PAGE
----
4. Whether the circuit court erred by giving jury Instruction 11.

         DECISION

         1. Whether the circuit court abused its discretion by finding A.S. competent to testify.

         [¶12.] A circuit court's decision to find a witness competent to testify "will only be reversed upon a showing of an abuse of discretion." State v. Carothers (Carothers II), 2006 S.D. 100, ¶ 11, 724 N.W.2d 610, 616. "An abuse of discretion 'is a fundamental error of judgment, a choice outside the range of permissible choices, a decision, which, on full consideration, is arbitrary or unreasonable.'" Gartner v. Temple, 2014 S.D. 74, ¶ 7, 855 N.W.2d 846, 850 (quoting Arneson v. Arneson, 2003 S.D. 125, ¶ 14, 670 N.W.2d 904, 910).

         [¶13.] "Every person is competent to be a witness unless otherwise provided in this chapter." SDCL 19-19-601. "There is no general rule regarding a child's inherent reliability nor is there any arbitrary age at which a child is deemed competent to testify." Carothers II, 2006 S.D. 100, ¶ 12, 724 N.W.2d at 616. "Instead, the standard for determining whether a child is competent to testify is whether she or he has 'sufficient mental capacity to observe, recollect, and communicate, and some sense of moral responsibility.'" Id. (quoting State v. Anderson, 2000 S.D. 45, ¶ 23, 608 N.W.2d 644, 653). We have said that it is "[o]ur preference to allow the child to testify in order for the jury to evaluate the child's credibility." State v. Guthmi ler, 2003 S.D. 83, ¶ 11, 667 N.W.2d 295, 301; see Anderson, 2000 S.D. 45, ¶ 30, 608 N.W.2d at 654.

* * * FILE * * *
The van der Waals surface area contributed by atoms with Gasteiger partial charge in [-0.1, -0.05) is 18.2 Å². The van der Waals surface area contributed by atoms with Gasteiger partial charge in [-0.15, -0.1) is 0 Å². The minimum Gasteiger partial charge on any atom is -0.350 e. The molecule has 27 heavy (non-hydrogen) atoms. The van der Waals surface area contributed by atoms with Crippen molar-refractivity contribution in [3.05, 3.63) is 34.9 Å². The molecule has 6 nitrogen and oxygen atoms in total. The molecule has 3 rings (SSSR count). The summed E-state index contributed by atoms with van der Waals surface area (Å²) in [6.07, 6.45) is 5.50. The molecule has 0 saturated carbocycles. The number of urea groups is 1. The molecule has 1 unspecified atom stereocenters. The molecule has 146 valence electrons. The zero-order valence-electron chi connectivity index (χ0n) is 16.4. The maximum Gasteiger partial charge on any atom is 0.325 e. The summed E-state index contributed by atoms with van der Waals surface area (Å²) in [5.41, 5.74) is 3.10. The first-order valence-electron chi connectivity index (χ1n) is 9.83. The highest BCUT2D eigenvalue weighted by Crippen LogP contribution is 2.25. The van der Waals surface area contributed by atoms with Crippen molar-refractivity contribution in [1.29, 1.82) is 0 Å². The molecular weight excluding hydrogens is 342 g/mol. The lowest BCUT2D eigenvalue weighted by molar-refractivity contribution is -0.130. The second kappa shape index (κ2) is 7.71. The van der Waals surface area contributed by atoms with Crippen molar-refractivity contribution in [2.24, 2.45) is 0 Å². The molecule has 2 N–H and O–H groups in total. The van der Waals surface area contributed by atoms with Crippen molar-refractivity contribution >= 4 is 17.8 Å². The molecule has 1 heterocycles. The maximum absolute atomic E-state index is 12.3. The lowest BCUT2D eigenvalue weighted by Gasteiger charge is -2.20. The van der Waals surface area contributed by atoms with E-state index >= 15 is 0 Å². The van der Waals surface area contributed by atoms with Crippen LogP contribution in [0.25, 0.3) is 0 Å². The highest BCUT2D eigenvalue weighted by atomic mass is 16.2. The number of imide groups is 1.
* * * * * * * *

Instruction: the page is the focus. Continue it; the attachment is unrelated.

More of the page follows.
[¶14.] Spaniol argues that A.S.'s short responses combined with her young age and developmental delays rendered her incompetent to testify. He reaches this conclusion by pointing to A.S.'s answers to questions asked at the competency hearing, which he contends were mostly one-word responses to the State's leading questions. A.S. also answered many questions with head nods or "I don't know."

         [¶15.] At the time of the competency hearing, A.S. was five years and eight months old. In addition to the child's testimony, the circuit court admitted and reviewed a number of exhibits, including the video of A.S.'s interview at Child's Voice, medical progress notes, psychological and occupational therapy evaluations, and a multidisciplinary evaluation report from the school. The circuit court noted the medical records showed A.S. suffered from autism spectrum disorder, obsessive compulsive disorder, and an anxiety disorder. The circuit court acknowledged that these disorders limited A.S.'s ability to communicate at the hearing but concluded that A.S. was competent to testify at trial.

         [¶16.] It is evident that A.S. had moments that may be indicative of suggestibility or confusion. For example, near the end of the competency hearing, the following exchange occurred on cross-examination:

Q: You said that you had a dad, Josh; do you see him today?
A: No.
Q: You don't see him at all; do you?
A: (Inaudible.)
Q: He is not here today; is he?
A: (Inaudible.) Where is he?
Q: And is that the truth or a lie?
A: The truth.
Q: The truth?
A: (Witness nods head.) (Inaudible.)
Q: You don't recall your dad living with you either; do you?
A: Nope.
Q: And you don't recall being in a bathtub with your dad; do you?
A: No.
Q: And that's the truth, isn't it? You have to answer out loud. We are making a record, ...